Philippis kept her promise. The reward she gave Tipi was priceless and unforgettable. She was like a demon and an angel rolled into one, a sensual and hungry animal whose only purpose was the release of the deepest and most carnal of sensations in her victim. Throwing her clothes off she worked Tipi to the limit, squeezing every ounce of energy and life from him, taking everything he had and then taking the rest. She undressed him, licking and kissing him, biting him and caressing him. And when he was naked she rubbed herself against him, moving her body and her limbs all over him until she finally impaled herself on his enormous penis and rode him like a horse, again and again, and again. And from the scared and unsure child, the man slowly emerged. What Philippis gave him Tipi yearned for even more, and as she sat astride him, his immense power driving her to ecstasy, his own desire, his own need, grew.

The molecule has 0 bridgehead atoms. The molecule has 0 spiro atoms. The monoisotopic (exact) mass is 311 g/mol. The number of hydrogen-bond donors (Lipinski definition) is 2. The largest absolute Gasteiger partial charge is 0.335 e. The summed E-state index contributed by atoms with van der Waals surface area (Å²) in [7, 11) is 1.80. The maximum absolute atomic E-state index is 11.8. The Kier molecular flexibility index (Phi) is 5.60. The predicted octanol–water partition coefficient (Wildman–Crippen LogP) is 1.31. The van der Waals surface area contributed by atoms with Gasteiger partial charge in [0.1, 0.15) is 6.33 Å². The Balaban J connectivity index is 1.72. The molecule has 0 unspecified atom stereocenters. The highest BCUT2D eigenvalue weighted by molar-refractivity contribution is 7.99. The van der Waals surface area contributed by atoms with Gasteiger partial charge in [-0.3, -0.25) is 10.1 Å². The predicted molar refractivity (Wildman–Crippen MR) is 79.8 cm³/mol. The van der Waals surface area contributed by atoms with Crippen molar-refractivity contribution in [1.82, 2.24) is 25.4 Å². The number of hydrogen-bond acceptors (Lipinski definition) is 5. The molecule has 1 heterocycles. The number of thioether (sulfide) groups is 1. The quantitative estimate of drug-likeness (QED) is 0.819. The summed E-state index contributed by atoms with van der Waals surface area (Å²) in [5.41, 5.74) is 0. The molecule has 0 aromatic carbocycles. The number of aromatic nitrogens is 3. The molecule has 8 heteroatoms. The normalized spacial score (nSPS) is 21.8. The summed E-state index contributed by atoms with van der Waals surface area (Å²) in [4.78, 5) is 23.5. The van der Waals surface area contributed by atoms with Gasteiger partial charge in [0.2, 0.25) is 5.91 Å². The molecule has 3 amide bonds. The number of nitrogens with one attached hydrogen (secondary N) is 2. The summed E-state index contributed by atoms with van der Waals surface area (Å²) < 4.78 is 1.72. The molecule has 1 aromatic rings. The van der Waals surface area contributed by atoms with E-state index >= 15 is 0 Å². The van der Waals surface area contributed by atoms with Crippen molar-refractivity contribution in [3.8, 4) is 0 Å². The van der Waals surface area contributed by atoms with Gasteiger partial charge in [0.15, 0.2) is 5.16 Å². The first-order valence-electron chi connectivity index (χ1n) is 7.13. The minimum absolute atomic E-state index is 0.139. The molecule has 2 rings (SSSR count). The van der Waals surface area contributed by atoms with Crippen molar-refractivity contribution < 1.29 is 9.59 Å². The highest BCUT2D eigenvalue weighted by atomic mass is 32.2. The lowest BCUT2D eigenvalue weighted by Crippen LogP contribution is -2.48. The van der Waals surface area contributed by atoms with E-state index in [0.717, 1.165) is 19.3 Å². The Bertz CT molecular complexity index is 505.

Tipi didn’t know what he was doing, he didn’t know what he was supposed to do, all he knew was that it was a dream, a fantasy come true. He was making love, for the first time, and it was with a Klysanthian female. At first he was unsure, frightened and embarrassed. But Philippis worked all of that out of him. She showed him the way, extinguishing all his fears and all his inhibitions. And suddenly, she wasn’t a Klysanthian, she was every female, every girl he had ever seen and yearned for, even Kelandra. The desire burst within him obliterating all other thoughts and fears. He hugged her and kissed her, pulled her and tore at her, their mouths pressed tightly together. He was much bigger than her, his muscles and arms stronger. He pulled her closer, grasping her to him, crushing her against him, and before she could stop him, they rolled over.